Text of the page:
Daniel S. Amick, PhD
Dan Amick received his PhD in Anthropology from the University of New Mexico in 1994 and began teaching at Loyola University Chicago in 1995. He is an archaeological scientist devoted to the study of the relationship of humans to the environment and connecting these studies of the past with contemporary problems. He is a firm believer in the power of experiential learning pedagogy and teaches several engaged-learning and service-learning classes, including field and lab courses in archaeology, waste audit research in environmental sustainability, and service-learning in refugee resettlement. Amick has been honored with several awards for his dedication to teaching and community service and has served in a leadership role for the university and various professional organizations. Since 2012, he has been conducting an annual Archaeological Field School researching and excavating an early-mid 19th century pioneer farmstead located on the Loyola University Retreat and Ecology Campus as well as studying household remains from a late 19th century urban dump located under Loyola’s Lakeshore Campus. He has mentored dozens of students in independent research and senior honors theses, often funded through the Loyola Undergraduate Research Opportunity Program.
Nearly all of Amick's published research centers on understanding prehistoric North American hunter-gatherers from the standpoint of their lithic technology and land use patterns. His approach to these problems is processual and grounded in evolutionary and ecological theory as well as building reliable inferences through experimental methods and ethnographic evidence. This work has included investigation of technological organization among Mid-Holocene Archaic groups in the Midsouth, Pleistocene and Holocene foragers in the Great Basin, and Paleoindian groups across the continent (especially Folsom, Clovis, and Cody). Much of that work has focused on exploring structure and variation in technological systems as a means of understanding human behavior and adaptive strategies, especially related to land use and colonization. He is currently completing various Paleoindian research projects while initiating studies of the early 19th century Virginia Settlement in McHenry County, Illinois. These projects offer the common themes of understanding human colonization strategies and human-environmental interactions.
Professional & Community Affiliations
Amick is a past president of the Plains Anthropological Society and an Associate Editor of Current Research in the Pleistocene. He maintains memberships in the Society for American Archaeology; American Anthropological Association; Midwest Archaeological Conference; American Quaternary Association; and Illinois Archeological Survey.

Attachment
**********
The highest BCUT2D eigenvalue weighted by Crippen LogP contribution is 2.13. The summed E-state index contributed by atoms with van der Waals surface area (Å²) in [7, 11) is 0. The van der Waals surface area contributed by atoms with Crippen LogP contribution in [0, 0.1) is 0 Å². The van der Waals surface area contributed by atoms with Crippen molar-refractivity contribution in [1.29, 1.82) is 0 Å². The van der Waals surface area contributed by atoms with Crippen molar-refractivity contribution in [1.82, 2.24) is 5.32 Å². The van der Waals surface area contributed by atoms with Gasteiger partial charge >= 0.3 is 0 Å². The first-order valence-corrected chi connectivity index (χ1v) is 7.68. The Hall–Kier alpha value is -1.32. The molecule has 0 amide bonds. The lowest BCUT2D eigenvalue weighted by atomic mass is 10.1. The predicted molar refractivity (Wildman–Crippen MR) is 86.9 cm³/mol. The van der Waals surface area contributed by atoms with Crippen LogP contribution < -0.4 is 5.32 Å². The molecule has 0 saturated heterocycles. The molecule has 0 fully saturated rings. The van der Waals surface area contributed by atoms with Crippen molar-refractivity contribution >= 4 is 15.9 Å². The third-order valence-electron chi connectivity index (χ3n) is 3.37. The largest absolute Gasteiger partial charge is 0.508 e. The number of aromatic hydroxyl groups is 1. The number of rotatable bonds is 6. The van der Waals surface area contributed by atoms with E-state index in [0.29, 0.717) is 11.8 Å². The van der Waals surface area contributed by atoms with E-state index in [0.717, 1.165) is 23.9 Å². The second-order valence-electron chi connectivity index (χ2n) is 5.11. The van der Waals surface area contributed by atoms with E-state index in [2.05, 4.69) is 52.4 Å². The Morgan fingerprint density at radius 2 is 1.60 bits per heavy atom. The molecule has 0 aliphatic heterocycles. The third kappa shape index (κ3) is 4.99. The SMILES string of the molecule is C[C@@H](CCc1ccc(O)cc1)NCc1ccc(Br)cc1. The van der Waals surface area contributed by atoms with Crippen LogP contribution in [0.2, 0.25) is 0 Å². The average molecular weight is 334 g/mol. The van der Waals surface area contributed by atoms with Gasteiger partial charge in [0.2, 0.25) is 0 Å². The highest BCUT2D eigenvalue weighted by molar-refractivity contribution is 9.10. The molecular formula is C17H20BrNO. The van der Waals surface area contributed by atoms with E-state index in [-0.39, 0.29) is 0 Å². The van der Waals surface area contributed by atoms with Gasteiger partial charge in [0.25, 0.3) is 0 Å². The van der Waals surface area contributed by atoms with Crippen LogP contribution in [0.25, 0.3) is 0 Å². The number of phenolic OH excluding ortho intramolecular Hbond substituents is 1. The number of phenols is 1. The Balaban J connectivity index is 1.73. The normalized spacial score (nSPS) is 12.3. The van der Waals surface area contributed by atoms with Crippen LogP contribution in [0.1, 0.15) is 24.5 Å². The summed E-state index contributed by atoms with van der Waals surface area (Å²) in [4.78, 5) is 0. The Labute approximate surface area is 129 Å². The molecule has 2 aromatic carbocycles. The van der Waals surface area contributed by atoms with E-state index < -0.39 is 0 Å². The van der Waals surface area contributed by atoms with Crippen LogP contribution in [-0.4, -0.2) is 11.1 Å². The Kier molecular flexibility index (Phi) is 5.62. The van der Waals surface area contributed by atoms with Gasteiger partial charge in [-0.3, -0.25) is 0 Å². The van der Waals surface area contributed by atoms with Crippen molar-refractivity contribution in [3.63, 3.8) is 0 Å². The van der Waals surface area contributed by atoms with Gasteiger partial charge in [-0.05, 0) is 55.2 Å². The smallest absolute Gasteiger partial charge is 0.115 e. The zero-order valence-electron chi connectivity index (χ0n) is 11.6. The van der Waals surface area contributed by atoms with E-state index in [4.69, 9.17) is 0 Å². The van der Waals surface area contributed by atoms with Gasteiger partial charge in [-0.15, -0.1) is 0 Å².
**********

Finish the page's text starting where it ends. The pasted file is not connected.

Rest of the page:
Anth 101: Human Origins
Anth 104 (INST 102/PAX 104): The Human Ecological Footprint
Anth 212: Peoples of Native North America
Anth 241: Principles of Archaeology
Anth 243: North American Archaeology
Anth 244: Historical Archaeology
Anth 301: Refugee Resettlement (Service-Learning)
Anth 303: People and Conservation
Anth 341: Ice Age America
Anth 361: Effects of Human Population Growth
Anth 365: Archaeology Lab Methods
Anth 366: Lithic Technology
Anth 397: Directed Readings
Anth 398: Independent Study
Anth 399: Fieldwork in Anthropology
Available as PDFs on request
2016 Evolving Views on the Pleistocene Colonization of North America. Quaternary International.
2016 Lone Butte: A Folsom Hunting Camp and Overlook in the Central Tularosa Basin of New Mexico. PaleoAmerica 2(2): 99-108.
2015 The Recycling of Material Culture Today and during the Paleolithic. Quaternary International 361:4-20.
2014 Reflection on the Origins of Recycling: A Paleolithic Perspective. Lithic Technology 39(1):64-69.
2013 Way Out West: Cody Complex Occupations from the Northwestern Great Basin. In Paleoindian Lifeways of the Cody Complex, ed. by E. Knell and M. Muniz, pp. 215-245. University of Utah Press, Salt Lake City.
2007 Behavioral Causes and Archaeological Effects of Lithic Artifact Recycling. In Tools versus Cores: Alternative Approaches to Stone Tool Analysis, ed. by S. McPherron, pp. 223-252. Cambridge Scholars Publications, Newcastle.
2000 Regional Approaches with Unbounded Systems: The Folsom Record of Land Use in New Mexico and West Texas. In The Archaeology of Regional Interaction: Religion, Warfare, and Exchange in the American Southwest and Beyond, ed. by M. Hegmon, pp. 119-147. University Press of Colorado, Boulder.
1999 Using Lithic Artifacts to Explain Past Behavior. In Models for the Millennium: Great Basin Anthropology Today, ed. by C. Beck, pp. 161-170. University of Utah Press, Salt Lake City.
1996 Regional Patterns of Folsom Mobility and Land Use in the American Southwest. World Archaeology 27(3):411-426.